New EU directive approved
Last week, a new European Union directive was agreed to make government online services more inclusive for the elderly and people with disabilities. The directive states that public sector websites, mobile apps and videos shall be updated to become more accessible. In practical terms, this means that web developers and people creating content for the public sector will have to fix features that create barriers for users who may be blind, deaf or otherwise impaired.
Making content more accessible
Some of the necessary adjustments required to be made to websites or other digital content may include:
- The ability for the user to re-size text.
- Careful selection of text colours for improved visibility.
- Ensuring a website can be fully interpreted by screen reader software for the visually impaired.
- Adding ALT TEXT to images.
- Closed captioning (or another accessible alternative) for government videos.
- Live streamed government broadcasts would need to supply accessible video versions within 14 days of broadcast.
The journey into law
First proposed in 2012, the directive supports the EU Single Digital Market plan to make digital services more widely available. The directive must now be approved by the European Parliament and the Council. After which, the legal act will enter into force and member states will have 21 months in which to adopt it into their own legislation. Individual national governments may apply the directive “as is” to meet minimum standards, or they may choose to ratify even more rigorous requirements.
At present, 80 million people in the EU are affected by disability. This is set to rise to 120 million by 2020 as a result of an ageing population. Web technologies have become essential to accessing vital information today. Accessibility advocates argue that these adjustments are a human right. When you consider the mainstream popularity of online shopping, banking and other services, it becomes apparent that social inclusion and digital inclusion are one and the same.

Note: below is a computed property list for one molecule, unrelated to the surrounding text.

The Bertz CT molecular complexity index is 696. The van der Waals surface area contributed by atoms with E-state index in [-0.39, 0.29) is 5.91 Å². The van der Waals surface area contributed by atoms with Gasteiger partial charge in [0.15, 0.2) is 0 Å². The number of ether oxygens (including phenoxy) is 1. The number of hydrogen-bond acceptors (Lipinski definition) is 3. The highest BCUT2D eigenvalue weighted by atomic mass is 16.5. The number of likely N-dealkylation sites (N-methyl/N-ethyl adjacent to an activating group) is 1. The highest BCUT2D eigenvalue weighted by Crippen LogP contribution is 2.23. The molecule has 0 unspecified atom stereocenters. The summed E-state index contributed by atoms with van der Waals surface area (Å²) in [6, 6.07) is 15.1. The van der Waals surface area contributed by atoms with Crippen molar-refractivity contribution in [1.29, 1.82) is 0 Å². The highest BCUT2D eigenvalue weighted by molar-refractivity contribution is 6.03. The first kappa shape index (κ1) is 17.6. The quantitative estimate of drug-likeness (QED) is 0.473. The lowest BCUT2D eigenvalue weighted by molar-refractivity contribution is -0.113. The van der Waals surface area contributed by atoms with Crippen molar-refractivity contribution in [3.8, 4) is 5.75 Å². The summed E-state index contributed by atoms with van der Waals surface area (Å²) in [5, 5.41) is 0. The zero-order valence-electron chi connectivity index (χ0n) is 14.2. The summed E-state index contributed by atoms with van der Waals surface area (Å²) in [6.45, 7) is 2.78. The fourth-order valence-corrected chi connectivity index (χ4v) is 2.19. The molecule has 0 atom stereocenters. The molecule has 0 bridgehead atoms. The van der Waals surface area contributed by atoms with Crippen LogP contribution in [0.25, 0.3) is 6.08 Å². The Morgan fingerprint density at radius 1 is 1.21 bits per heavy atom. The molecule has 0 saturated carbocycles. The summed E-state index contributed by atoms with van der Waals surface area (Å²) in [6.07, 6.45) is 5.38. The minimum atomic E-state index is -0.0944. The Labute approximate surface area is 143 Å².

EU lawmakers insist this directive is essential to ensure make certain that large groups of EU citizens are not excluded from society. Admittedly, there will be an initial cost attached to implementing the necessary changes. However, these will be naturally offset in the long term by cost savings over more labour-intensive or inefficient methods, such as posting letters or using call centres.
Brexit, best practice and future proofing
If the UK were to withdraw from the European Union, the pressing need to comply with this legislation is reduced. However, there are very good reasons right now to make sure your website and content library are accessible. Adding ALT TEXT to images and including captioning and transcripts on videos will be picked up more easily by search engines. Ultimately, this means the search engines will send extra traffic to your website, if you are compliant and your competitors aren’t.
Moreover, the directive’s author has suggested that such rules should eventually apply to private sector digital services. Governmental pressure aside, an ageing population of consumers with money to spend may eventually convince the private sector to improve its own level of web accessibility.
Wondering what this means for your business?
In or out of the EU, the internet could be shifting this way. If you’d like us to talk you through the web accessibility implications for your business, ring us on 01142 509 578 or drop us a line email@example.com to schedule a meeting today.